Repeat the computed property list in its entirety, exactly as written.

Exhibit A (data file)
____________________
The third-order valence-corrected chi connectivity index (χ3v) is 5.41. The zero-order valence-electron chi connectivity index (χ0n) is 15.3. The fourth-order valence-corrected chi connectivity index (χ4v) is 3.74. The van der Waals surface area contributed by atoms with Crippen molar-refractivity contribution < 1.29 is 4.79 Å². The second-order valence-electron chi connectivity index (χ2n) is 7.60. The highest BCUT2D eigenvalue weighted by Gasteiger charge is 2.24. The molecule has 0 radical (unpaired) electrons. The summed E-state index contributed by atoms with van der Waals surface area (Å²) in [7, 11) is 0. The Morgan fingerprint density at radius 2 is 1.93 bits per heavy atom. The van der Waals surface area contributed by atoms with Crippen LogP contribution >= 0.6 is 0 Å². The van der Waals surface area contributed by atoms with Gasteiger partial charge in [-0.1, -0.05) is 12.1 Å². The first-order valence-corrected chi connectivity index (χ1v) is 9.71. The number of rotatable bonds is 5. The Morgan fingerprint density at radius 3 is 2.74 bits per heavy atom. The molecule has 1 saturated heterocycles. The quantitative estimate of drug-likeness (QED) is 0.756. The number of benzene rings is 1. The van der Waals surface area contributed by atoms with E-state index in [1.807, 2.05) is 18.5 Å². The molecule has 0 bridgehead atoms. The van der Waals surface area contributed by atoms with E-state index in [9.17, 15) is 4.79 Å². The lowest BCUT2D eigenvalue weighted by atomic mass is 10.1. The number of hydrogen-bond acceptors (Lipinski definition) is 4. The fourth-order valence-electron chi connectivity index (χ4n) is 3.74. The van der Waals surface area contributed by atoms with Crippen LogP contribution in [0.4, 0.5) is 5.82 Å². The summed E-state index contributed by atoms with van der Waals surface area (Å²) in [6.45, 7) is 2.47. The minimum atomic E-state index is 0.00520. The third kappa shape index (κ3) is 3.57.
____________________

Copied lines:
The third-order valence-corrected chi connectivity index (χ3v) is 5.41. The zero-order valence-electron chi connectivity index (χ0n) is 15.3. The fourth-order valence-corrected chi connectivity index (χ4v) is 3.74. The van der Waals surface area contributed by atoms with Crippen molar-refractivity contribution < 1.29 is 4.79 Å². The second-order valence-electron chi connectivity index (χ2n) is 7.60. The highest BCUT2D eigenvalue weighted by Gasteiger charge is 2.24. The molecule has 0 radical (unpaired) electrons. The summed E-state index contributed by atoms with van der Waals surface area (Å²) in [7, 11) is 0. The Morgan fingerprint density at radius 2 is 1.93 bits per heavy atom. The van der Waals surface area contributed by atoms with Crippen LogP contribution >= 0.6 is 0 Å². The van der Waals surface area contributed by atoms with Gasteiger partial charge in [-0.1, -0.05) is 12.1 Å². The first-order valence-corrected chi connectivity index (χ1v) is 9.71. The number of rotatable bonds is 5. The Morgan fingerprint density at radius 3 is 2.74 bits per heavy atom. The molecule has 1 saturated heterocycles. The quantitative estimate of drug-likeness (QED) is 0.756. The number of benzene rings is 1. The van der Waals surface area contributed by atoms with E-state index in [1.807, 2.05) is 18.5 Å². The molecule has 0 bridgehead atoms. The van der Waals surface area contributed by atoms with E-state index in [9.17, 15) is 4.79 Å². The lowest BCUT2D eigenvalue weighted by atomic mass is 10.1. The number of hydrogen-bond acceptors (Lipinski definition) is 4. The fourth-order valence-electron chi connectivity index (χ4n) is 3.74. The van der Waals surface area contributed by atoms with Crippen LogP contribution in [0.4, 0.5) is 5.82 Å². The summed E-state index contributed by atoms with van der Waals surface area (Å²) in [6.45, 7) is 2.47. The minimum atomic E-state index is 0.00520. The third kappa shape index (κ3) is 3.57.